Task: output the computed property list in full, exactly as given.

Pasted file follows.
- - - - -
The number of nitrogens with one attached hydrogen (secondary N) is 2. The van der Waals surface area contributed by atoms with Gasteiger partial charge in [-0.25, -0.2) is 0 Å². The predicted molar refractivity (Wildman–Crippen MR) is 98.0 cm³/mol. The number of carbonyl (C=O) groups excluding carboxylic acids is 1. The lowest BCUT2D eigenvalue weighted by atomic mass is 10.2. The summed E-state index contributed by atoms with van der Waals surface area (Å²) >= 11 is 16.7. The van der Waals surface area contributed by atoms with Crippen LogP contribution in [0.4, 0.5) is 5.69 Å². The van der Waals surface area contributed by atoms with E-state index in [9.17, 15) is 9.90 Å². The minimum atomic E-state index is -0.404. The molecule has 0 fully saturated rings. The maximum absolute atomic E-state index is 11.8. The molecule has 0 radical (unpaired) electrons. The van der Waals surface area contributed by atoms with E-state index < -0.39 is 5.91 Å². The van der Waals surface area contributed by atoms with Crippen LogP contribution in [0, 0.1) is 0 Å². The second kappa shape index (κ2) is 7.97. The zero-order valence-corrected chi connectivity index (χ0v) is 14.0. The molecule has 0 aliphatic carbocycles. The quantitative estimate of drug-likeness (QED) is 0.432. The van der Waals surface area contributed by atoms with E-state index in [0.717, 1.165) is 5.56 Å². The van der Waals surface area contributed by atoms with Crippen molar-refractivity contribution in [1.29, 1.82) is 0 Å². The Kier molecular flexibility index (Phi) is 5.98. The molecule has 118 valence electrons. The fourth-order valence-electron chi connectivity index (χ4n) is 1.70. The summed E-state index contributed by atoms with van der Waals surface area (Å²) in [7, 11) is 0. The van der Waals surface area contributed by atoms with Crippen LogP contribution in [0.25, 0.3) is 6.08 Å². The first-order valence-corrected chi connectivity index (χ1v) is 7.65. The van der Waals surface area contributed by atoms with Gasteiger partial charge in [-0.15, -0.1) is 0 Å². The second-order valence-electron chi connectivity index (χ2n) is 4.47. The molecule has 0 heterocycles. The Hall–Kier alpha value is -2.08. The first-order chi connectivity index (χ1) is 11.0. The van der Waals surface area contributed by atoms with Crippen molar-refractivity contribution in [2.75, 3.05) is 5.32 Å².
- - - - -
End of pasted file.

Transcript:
The number of nitrogens with one attached hydrogen (secondary N) is 2. The van der Waals surface area contributed by atoms with Gasteiger partial charge in [-0.25, -0.2) is 0 Å². The predicted molar refractivity (Wildman–Crippen MR) is 98.0 cm³/mol. The number of carbonyl (C=O) groups excluding carboxylic acids is 1. The lowest BCUT2D eigenvalue weighted by atomic mass is 10.2. The summed E-state index contributed by atoms with van der Waals surface area (Å²) >= 11 is 16.7. The van der Waals surface area contributed by atoms with Crippen LogP contribution in [0.4, 0.5) is 5.69 Å². The van der Waals surface area contributed by atoms with E-state index in [9.17, 15) is 9.90 Å². The minimum atomic E-state index is -0.404. The molecule has 0 fully saturated rings. The maximum absolute atomic E-state index is 11.8. The molecule has 0 radical (unpaired) electrons. The van der Waals surface area contributed by atoms with E-state index < -0.39 is 5.91 Å². The van der Waals surface area contributed by atoms with Crippen LogP contribution in [0, 0.1) is 0 Å². The second kappa shape index (κ2) is 7.97. The zero-order valence-corrected chi connectivity index (χ0v) is 14.0. The molecule has 0 aliphatic carbocycles. The quantitative estimate of drug-likeness (QED) is 0.432. The van der Waals surface area contributed by atoms with E-state index in [0.717, 1.165) is 5.56 Å². The van der Waals surface area contributed by atoms with Crippen molar-refractivity contribution in [1.29, 1.82) is 0 Å². The Kier molecular flexibility index (Phi) is 5.98. The molecule has 118 valence electrons. The fourth-order valence-electron chi connectivity index (χ4n) is 1.70. The summed E-state index contributed by atoms with van der Waals surface area (Å²) in [7, 11) is 0. The van der Waals surface area contributed by atoms with Crippen LogP contribution in [0.25, 0.3) is 6.08 Å². The first-order valence-corrected chi connectivity index (χ1v) is 7.65. The van der Waals surface area contributed by atoms with Gasteiger partial charge in [-0.15, -0.1) is 0 Å². The second-order valence-electron chi connectivity index (χ2n) is 4.47. The molecule has 0 heterocycles. The Hall–Kier alpha value is -2.08. The first-order chi connectivity index (χ1) is 11.0. The van der Waals surface area contributed by atoms with Crippen molar-refractivity contribution in [2.75, 3.05) is 5.32 Å².